- Statements (1) and (2) are each SUFFICIENT alone because x + 15 will always be 18.
Avoid Unwarranted Assumptions
In intermediate to difficult questions, the GMAT test-writers try to trap test-takers by getting them to make unwarranted assumptions. Consider the following examples of unwarranted assumptions:
- A jar contains 10 marbles. If there are 4 red marbles in the jar, how many blue marbles are in the jar? Unwarranted Assumption: There are 6 blue marbles in the jar. There could be 5 blue marbles and 1 yellow marble. Do not assume that there are only two colors of marbles in the jar.
- If x > 10 and x < 12, what is the value of x? Unwarranted Assumption: x is 11. You cannot assume that x is an integer. Nothing in the given information said that x must be an integer. Consequently, x could be 10.5 or 11.5.
- If Ms. Watson's 4th grade class has 20 students and 50% of these students have blonde hair, how many girls in Mrs. Watson's class have blonde hair? Unwarranted Assumption: There are 10 students with blonde hair so 50% of these must be girls. Consequently, 5 girls have blonde hair. You cannot assume that the ratio of the number of boys to girls is 1:1, or 50%.
Beware of Even Exponents
Whenever dealing with even exponents, you must be cognizant that an even exponent hides the sign of the base. In other words, if x2 = 4, x = 2 AND -2. Consider the following example where forgetting this would take you to the wrong answer.
What is the value of x + 1?
- x2 = 16
- x3 = 64
Correct Answer: B
Find out whether a definitive value can found for the expression in the question.
- In evaluating Statement (1), many beginning and intermediate-level test-takers automatically assume that since x = 4, Statement (1) is sufficient because 4 + 1 is always 5.
- However, Statement (1) is NOT SUFFICIENT because x also equals -4 since (-4)2 = 16. Consequently, x + 1 also equals (-4) + 1 = -3
- In evaluating Statement (2), we find that Statement (2) is SUFFICIENT because there is only one possible value for x, 4. Negative four is not a possible value given the information in Statement (2) since (-4)3 is not 64 but -64. Therefore, there is only one possible value for x + 1, 5.
- Since Statement (1) alone is NOT SUFFICIENT and Statement (2) alone is SUFFICIENT, answer B is correct.
Statements Producing Two Values Are Not Automatically Insufficient
This is probably one of the dirtiest tricks the GMAT test-writers can pull on a medium-level test-taker. Just because a statement, when simplified, yields two values does not mean the statement is automatically insufficient. Those two values could produce the same value for the question, in which case the statement is sufficient. Consider the following example:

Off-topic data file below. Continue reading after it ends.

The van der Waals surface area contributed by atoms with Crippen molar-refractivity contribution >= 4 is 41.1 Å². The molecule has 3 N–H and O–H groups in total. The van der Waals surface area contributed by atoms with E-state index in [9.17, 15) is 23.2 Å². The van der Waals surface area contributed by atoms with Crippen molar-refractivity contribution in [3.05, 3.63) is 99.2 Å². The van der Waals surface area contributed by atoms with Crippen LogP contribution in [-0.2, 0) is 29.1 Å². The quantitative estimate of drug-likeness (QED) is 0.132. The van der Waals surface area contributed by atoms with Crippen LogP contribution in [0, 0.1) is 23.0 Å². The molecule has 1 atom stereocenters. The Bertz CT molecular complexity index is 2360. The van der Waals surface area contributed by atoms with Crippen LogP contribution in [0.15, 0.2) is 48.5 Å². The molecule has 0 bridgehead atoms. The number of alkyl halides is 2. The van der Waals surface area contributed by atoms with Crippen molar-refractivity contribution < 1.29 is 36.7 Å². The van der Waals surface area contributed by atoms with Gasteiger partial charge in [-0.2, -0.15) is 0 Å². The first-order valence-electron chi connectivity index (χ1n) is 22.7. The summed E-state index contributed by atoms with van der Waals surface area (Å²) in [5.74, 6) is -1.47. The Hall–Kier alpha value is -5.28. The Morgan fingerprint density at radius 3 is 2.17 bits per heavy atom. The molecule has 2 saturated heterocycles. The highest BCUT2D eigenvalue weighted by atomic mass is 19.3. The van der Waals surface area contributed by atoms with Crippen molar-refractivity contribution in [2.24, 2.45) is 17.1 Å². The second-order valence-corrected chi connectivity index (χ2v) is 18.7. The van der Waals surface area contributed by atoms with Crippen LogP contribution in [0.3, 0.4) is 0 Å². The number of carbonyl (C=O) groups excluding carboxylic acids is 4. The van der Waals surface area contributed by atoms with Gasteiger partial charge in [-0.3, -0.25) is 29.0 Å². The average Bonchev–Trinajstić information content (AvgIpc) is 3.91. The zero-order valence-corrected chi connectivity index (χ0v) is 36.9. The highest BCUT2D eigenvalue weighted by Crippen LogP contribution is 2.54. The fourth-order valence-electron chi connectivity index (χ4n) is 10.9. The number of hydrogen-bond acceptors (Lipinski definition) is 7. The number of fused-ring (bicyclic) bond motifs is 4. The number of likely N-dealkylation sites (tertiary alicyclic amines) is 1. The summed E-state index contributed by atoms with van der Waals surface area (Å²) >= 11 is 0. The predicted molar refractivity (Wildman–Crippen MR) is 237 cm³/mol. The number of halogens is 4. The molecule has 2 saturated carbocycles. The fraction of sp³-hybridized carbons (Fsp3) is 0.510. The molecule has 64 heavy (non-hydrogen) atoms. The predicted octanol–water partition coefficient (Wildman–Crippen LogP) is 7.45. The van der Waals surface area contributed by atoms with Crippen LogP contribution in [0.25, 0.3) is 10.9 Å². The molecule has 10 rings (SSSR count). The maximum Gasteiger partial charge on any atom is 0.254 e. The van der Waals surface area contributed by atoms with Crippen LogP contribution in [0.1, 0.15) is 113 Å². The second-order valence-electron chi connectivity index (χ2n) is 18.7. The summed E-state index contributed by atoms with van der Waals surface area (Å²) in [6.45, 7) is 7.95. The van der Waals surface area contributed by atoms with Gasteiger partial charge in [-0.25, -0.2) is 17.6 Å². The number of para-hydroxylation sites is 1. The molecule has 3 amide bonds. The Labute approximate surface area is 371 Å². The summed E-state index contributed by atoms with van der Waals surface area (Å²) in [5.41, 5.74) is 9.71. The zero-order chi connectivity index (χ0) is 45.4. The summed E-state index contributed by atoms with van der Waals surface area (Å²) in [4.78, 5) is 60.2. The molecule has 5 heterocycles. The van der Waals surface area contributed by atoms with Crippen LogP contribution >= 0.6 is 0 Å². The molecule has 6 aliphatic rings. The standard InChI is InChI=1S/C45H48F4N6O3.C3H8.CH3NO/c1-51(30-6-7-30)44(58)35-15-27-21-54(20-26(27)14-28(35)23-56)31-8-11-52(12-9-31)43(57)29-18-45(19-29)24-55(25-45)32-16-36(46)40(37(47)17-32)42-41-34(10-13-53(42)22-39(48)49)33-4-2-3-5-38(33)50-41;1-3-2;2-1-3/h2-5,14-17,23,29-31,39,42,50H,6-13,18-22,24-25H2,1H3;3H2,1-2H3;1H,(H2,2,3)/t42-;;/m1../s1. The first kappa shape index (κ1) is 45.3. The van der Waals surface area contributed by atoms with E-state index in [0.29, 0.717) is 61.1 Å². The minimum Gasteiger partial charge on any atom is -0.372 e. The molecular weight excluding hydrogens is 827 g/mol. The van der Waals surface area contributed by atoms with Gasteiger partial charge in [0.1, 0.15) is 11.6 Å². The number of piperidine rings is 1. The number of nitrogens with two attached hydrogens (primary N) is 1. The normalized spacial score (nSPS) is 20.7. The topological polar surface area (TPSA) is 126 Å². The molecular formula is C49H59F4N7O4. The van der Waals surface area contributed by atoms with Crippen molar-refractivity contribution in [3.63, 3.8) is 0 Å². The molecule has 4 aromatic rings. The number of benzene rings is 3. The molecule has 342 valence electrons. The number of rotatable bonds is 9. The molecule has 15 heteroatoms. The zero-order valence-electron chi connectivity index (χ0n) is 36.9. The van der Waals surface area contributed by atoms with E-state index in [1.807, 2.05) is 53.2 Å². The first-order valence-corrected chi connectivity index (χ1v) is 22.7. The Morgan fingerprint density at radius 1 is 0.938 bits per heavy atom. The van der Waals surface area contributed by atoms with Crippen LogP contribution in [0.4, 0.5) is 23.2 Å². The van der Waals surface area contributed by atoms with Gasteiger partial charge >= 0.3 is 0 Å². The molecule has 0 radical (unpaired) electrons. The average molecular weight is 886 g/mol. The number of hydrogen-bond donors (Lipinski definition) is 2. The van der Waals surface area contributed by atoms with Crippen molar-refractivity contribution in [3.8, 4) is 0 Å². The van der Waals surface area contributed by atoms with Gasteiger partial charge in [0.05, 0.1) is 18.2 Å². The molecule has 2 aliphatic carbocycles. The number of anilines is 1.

If x is an integer, what is the value of x2 + x - 12?
- x = 3
- x = 3, x = -4
Correct Answer: D
Try all possible values and seek to determine whether there is a single defintiive answer to the question. If yes, the statement is sufficient. If no, the statement is not sufficient.
- Since Statement (1) gives a single definitive value that can be plugged in to x2 + x - 12, Statement (1) is SUFFICIENT since we will be able to determine for sure the value of the expression.
- To see this more clearly, plug in x = 3 and see that it produces one definitive answer to the question:
x2 + x - 12
32 + 3 - 12 = 9 + 3 - 12 = 0
- Evaluate Statement (2). At this point, some are tempted to say that since Statement (2) provides two values for x, Statement (2) is not sufficient because two different values of x (i.e., 3 and -4) will produce two separate values of the equation in the question. However, this is not always true. Two separate values of x can produce the same value.
Evaluate x = 3
x2 + x - 12
32 + 3 - 12 = 9 + 3 - 12 = 0
Evaluate x = -4
x2 + x - 12
(-4)2 -4 - 12 = 16 -4 - 12 = 0
- Since the information in Statement (2) provides one definitive value for the expression in the question (i.e., 0), Statement (2) is SUFFICIENT.
- Since Statement (1) alone is SUFFICIENT and Statement (2) alone is SUFFICIENT, answer D is correct.
Two Equations With Two Variables Does Not Necessarily Mean Sufficiency
In high school math, most students learned that if two equations have two separate variables, then a definitive solution exists. Although this is technically true, the GMAT plays upon this and seeks to trick test-takers by providing two equations that look different but are actually the same. The GMAT test writers hope that test-takers will assume that a solution exists for the equations. However, under the GMAT's scheme, there is only one unique equation with two variables, so a solution does not need to exist. Consider the following example:
If x and y are integers, is x > 0 and y < 0?
- 4x + y = 8
- x - 2 = -y/4
Correct Answer: E
Minuplate the equations in Statements (1) and (2) and see whether a unique equation exists.
- Most test-takers realize that Statement (1) alone and Statement (2) alone are NOT SUFFICIENT.
- However, the tests' authors hope that test-takers, when evaluating answer choice C, will assume that there are two unique equations with two variables and, as a result, there is a unique solution for x and y and the question can be definitively answered.
- But, the above assumption does not hold in this question because there are not two unique equations. The equation in Statement (2) is the same as the equation in Statement (1).
Start with: 4x + y = 8
Subtract 8 from each side: 4x - 8 + y = 0
Subtract y from each side: 4x - 8 = -y
Divide each side by 4: x -2 = -y/4
So, there is only one unique equation with two variables. Consequently, it is impossible to solve for the value of x and y. Both Statements (1) and (2), even when taken together, are NOT SUFFICIENT.